Python Driver 2.5 – with Integrated cqlengine Object Mapper

By Adam Holmberg -  March 30, 2015 | 0 Comments

Version 2.5.0 of the DataStax Python driver for Apache Cassandra is released! A full list of changes can be found in the CHANGELOG. I'll add a little color to some of the headline features listed here:

  • Integrated cqlengine object mapping package
  • Support for upcoming Date and Time Cassandra types
  • Utility functions for converting between TimeUUID and native time representations
  • Randomized metadata fetch windows, with configuration

Welcome cqlengine

The biggest change in this release is the inclusion of cqlengine, a CQL object mapping package for Python. While cqlengine has flourished in its own right as a standalone project, we are happy to continue its development as an integrated package, released with the driver. Continuing development in this way will allow us to reduce redundant work, and devote resources to keeping pace with core driver and Cassandra feature parity. We welcome the continued engagement and contributions by the community that has made this project what it is today.

Upgrading to the integrated cqlengine should be painless and simple. We maintained the existing API and functionality. Most applications will only need to remove the legacy package and update import locations. There is one minor functional change, and a number of deprecations. Anyone upgrading is encouraged to consult the upgrade guide for details.

While efforts were taken to leave most of the existing functionality unchanged, there are a few new features to speak of. Most notably: support for modeling User Defined Types (introduced in Cassandra 2.1). There are also a number of new functions for simplified connection and keyspace management. Please consult the API documentation for further detail.

Stay tuned for forthcoming updates expanding the feature set and improving performance.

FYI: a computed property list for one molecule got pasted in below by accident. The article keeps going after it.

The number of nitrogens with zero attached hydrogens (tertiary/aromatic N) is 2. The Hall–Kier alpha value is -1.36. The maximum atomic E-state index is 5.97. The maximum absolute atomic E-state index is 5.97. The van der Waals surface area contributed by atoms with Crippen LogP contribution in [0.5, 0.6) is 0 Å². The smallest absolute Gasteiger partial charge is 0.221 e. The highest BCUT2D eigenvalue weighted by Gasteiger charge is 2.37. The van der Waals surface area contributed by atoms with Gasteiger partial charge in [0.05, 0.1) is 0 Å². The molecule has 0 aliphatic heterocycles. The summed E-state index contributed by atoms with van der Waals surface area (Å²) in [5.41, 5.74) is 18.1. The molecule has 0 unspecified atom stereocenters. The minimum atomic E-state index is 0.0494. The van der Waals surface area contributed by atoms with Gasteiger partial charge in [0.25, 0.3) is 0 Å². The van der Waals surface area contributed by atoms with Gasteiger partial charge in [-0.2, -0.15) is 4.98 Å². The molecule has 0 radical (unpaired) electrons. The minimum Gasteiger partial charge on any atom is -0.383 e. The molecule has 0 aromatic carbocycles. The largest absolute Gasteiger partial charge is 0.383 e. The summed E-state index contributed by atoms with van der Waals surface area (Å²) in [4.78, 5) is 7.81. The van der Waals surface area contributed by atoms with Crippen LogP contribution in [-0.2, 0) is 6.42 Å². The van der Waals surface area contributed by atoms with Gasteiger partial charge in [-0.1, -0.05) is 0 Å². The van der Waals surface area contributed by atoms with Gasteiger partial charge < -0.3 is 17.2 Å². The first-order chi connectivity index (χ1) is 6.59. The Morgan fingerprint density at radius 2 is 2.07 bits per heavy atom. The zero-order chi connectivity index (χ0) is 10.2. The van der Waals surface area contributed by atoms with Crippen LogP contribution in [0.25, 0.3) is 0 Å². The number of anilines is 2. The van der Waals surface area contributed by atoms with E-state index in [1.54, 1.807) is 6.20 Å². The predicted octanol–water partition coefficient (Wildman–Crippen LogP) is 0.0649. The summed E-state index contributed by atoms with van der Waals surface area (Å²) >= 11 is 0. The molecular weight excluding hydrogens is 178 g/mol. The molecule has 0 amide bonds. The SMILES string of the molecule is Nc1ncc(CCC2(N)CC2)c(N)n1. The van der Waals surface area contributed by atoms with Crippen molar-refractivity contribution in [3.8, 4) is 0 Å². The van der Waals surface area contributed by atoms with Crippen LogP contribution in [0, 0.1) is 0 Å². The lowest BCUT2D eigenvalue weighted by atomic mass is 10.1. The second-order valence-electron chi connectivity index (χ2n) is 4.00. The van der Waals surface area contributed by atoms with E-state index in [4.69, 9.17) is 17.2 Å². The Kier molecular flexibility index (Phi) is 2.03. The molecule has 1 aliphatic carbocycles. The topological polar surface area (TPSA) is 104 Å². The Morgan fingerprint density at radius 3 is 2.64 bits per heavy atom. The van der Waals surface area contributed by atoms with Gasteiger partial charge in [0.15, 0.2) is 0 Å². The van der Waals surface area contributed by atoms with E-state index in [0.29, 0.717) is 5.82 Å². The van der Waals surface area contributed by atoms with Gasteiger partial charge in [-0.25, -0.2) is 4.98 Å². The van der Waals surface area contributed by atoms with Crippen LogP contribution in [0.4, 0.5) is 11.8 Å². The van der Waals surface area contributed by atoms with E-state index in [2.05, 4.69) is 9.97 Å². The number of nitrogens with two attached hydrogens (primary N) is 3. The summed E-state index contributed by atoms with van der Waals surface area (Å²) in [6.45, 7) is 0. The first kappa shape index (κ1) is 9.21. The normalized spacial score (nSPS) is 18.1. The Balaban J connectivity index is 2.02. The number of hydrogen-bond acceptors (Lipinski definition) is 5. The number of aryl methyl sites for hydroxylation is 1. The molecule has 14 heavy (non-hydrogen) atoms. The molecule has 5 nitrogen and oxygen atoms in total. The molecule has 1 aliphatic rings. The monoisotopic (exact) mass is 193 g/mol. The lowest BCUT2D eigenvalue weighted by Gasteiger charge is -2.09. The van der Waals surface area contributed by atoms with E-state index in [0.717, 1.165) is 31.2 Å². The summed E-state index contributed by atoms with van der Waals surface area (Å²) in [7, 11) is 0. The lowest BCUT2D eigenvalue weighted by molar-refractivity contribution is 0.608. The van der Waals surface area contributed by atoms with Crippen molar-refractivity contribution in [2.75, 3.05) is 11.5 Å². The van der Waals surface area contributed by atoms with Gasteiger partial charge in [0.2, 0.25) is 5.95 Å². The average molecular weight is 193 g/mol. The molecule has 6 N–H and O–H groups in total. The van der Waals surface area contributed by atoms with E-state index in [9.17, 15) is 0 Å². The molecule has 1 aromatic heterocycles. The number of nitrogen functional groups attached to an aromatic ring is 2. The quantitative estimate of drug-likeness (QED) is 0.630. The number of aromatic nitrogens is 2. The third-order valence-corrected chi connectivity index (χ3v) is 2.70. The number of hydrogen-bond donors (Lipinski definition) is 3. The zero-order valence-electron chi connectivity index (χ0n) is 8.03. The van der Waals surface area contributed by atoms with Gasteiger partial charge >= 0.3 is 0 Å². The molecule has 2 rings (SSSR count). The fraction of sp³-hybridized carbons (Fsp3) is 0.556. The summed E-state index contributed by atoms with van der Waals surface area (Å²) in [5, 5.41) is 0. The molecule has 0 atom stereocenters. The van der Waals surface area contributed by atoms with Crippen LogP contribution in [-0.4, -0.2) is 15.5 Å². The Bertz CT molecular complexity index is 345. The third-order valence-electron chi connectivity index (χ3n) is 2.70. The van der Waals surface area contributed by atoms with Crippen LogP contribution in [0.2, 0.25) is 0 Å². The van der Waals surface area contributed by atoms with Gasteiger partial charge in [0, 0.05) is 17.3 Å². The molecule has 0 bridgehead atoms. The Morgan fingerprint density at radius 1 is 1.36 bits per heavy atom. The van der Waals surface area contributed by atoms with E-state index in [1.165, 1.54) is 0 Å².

New Date and Time Cassandra Types

CASSANDRA-7523 introduces new Date and Time types into an upcoming version of Cassandra. This version of the driver includes support for those new types. Results with these types are returned in new types provided in the cassandra.util module. While these types are similar to datetime.time and datetime.date built-in, custom types were required to work around limitations in precision (nanosecond for times) and range (outside datetime.[MIN|MAX]YEAR for dates). The new types are described in the API documentation here.

Note: for unprepared statements, the driver previously had an overloaded mapping, encoding dates as timestamps in CQL. That overload is removed in support of date types. Conveniently, date CQL literals are also acceptable timestamps, so this updated mapping should not require any application updates. The following table shows the new type mapping:

Python Type CQL Literal Encoding
datetime.date date
datetime.datetime timestamp
datetime.time time

Time Utility Functions

This release includes a number of utility functions for converting between (type 1) TimeUUID types, and native time representations:

cassandra.util.unix_time_from_uuid1
cassandra.util.datetime_from_uuid1
cassandra.util.min_uuid_from_time
cassandra.util.max_uuid_from_time
cassandra.util.uuid_from_time

These are described in more detail in the util API documentation.

We've also moved the datetime_from_timestamp function from its previous location in cassandra.cqltypes, to the util module. Although not officially part of the API, the old function remains as a pass-through (deprecated until the next release).

Metadata Refresh Controls

The latest driver includes some new controls for specifying how (or if) cluster metadata is refreshed in response to native protocol events on the control connection. Two new Cluster attributes have been added:

  • schema_event_refresh_window
  • topology_event_refresh_window

This feature will be of most interest to users operating the driver in a high fanout from Cassandra nodes to client instances. Previously, the driver would react to these events at a fixed interval, in effect causing a 'thundering herd' problem as many instances refreshed parts of the metadata at the same time. Now, this reaction is smoothed out by randomizing the interval within a configured window. Additionally, if redundant events arrive inside of that window, the driver is able to de-duplicate refreshes.

Finally, these controls can be used to disable refreshes for one, or both types of events. This may be useful for high-fanout deployments where the pertinent schema is static, or the application is not expected to react to schema changes without restart.

More details on these parameters can be found in the API documentation here.

Wrapping Up

As always, thanks to all who provided contributions and bug reports. The continued involvement of the community is appreciated:









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